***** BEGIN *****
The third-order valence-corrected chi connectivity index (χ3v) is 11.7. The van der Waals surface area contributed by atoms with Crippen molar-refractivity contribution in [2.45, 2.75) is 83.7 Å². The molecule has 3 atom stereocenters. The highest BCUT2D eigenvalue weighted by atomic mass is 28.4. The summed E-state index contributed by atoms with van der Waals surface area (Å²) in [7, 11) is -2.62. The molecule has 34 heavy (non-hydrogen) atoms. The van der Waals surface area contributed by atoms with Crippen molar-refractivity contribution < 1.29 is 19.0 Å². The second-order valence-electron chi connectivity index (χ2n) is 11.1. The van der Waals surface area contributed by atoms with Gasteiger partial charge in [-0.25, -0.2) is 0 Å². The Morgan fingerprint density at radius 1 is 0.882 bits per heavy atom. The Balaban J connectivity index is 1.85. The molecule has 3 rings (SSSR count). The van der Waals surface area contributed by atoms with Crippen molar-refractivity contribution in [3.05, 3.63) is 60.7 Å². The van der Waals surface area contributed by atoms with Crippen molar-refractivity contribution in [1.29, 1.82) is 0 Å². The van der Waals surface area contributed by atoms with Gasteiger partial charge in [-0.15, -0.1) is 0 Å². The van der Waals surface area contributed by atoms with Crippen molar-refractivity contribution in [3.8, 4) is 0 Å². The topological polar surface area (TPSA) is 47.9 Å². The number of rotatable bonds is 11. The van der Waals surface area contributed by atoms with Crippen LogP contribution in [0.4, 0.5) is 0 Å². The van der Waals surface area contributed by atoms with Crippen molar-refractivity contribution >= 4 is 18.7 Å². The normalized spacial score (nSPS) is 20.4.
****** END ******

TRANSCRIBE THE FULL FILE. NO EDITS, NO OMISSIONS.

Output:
The third-order valence-corrected chi connectivity index (χ3v) is 11.7. The van der Waals surface area contributed by atoms with Crippen molar-refractivity contribution in [2.45, 2.75) is 83.7 Å². The molecule has 3 atom stereocenters. The highest BCUT2D eigenvalue weighted by atomic mass is 28.4. The summed E-state index contributed by atoms with van der Waals surface area (Å²) in [7, 11) is -2.62. The molecule has 34 heavy (non-hydrogen) atoms. The van der Waals surface area contributed by atoms with Crippen molar-refractivity contribution < 1.29 is 19.0 Å². The second-order valence-electron chi connectivity index (χ2n) is 11.1. The van der Waals surface area contributed by atoms with Gasteiger partial charge in [-0.25, -0.2) is 0 Å². The Morgan fingerprint density at radius 1 is 0.882 bits per heavy atom. The Balaban J connectivity index is 1.85. The molecule has 3 rings (SSSR count). The van der Waals surface area contributed by atoms with Crippen molar-refractivity contribution in [3.05, 3.63) is 60.7 Å². The van der Waals surface area contributed by atoms with Crippen molar-refractivity contribution in [1.29, 1.82) is 0 Å². The van der Waals surface area contributed by atoms with Gasteiger partial charge in [-0.15, -0.1) is 0 Å². The van der Waals surface area contributed by atoms with Crippen molar-refractivity contribution in [3.8, 4) is 0 Å². The topological polar surface area (TPSA) is 47.9 Å². The number of rotatable bonds is 11. The van der Waals surface area contributed by atoms with Crippen LogP contribution in [0.4, 0.5) is 0 Å². The van der Waals surface area contributed by atoms with Crippen molar-refractivity contribution >= 4 is 18.7 Å². The normalized spacial score (nSPS) is 20.4.